Sunday, December 26, 2010

Recipe/Technique: New England Seafood Chowder

As anyone who grew up in New England, especially near the coast, can tell you, a chowder is a milk soup. It’s thin. It becomes thicker as you cook it only by dint of potato starch and evaporation.

Somewhere along the line, some restaurateur figured out that flour was cheaper than milk and seafood, and thus was born the stand-your-spoon-up-in-it sludge that now passes for ‘chowdah.’ It isn’t. Please. Leave the flour, cornstarch, arrowroot, agar, or other thickening agents out. Chowder is a milk soup. It’s thin.

But just because chowdah is a milk soup doesn’t mean that milk has to be the only liquid in the pot! So, hey, ‘gear up’ as Jethro might say and let’s build a half gallon of not-quite-classic seafood chowdah.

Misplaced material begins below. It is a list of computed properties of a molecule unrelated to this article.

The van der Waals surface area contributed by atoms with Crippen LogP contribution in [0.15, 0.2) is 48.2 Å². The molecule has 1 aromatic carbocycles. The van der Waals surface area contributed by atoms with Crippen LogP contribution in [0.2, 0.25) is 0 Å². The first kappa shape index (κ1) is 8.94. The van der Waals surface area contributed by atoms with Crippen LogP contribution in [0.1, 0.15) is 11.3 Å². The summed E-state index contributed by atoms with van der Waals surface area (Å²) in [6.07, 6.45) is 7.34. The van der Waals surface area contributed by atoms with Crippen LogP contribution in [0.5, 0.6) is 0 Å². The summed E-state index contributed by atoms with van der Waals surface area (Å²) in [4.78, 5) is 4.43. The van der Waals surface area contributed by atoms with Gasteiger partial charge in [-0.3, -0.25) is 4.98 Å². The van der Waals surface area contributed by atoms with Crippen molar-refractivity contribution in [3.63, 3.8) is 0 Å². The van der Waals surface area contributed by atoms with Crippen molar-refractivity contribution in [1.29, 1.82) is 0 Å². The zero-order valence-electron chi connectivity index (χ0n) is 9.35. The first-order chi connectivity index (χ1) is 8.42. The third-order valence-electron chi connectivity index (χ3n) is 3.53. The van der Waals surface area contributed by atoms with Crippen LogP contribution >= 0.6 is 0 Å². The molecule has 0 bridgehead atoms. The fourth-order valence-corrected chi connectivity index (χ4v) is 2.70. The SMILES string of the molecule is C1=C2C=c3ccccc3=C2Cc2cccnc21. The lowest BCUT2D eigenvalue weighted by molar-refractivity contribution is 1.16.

Here’s what you’ll need:

1 small to medium yellow onion
1 rib celery
1 carrot
2 (or so) potatoes
lean salt pork, cut into 1/8” dice (maybe ¼ to 1/3 cup, 3 or maybe 4 slices, err on the extra side – you can always store extras for use in other things)
2 cups chicken stock
1 – 2 cups vegetable stock
1/3 to ½ cup sherry (cream, dry, whatever’s cheap and on hand)
½ gallon milk
( ½ cup or more cream or half & half, optional)
butter and/or olive oil
seafood (what you got . . . clams, scallops, shrimp, white fish, red fish, crab, lobster, calamari – but only if you quick-cook it properly and then chop it before putting it into the chowdah!)
¼ cup chopped fresh parsley or 1 Tbsp. dried flakes (curly parsley, not cilantro)
salt and Tellicherry (maybe a few flakes of dried red pepper flakes – you know,
pizza pepper)

Here’s how you do it:

Start with the salt pork. Cut it up into tiny little cubes and toss it into your chowdah pot over medium heat. Put a teaspoon of olive oil in the pan if it’s prone to sticking add a few (1/3 tsp?) flakes of red pepper, and stir everything around to coat the pork.

Seafood Chowdah Salt Pork

As soon as the pork begins to sizzle and spit, turn the heat down to low and slow. You want to render the fat while you brown the ‘cracklins’ and you do not want to create any nitrosamines in the process.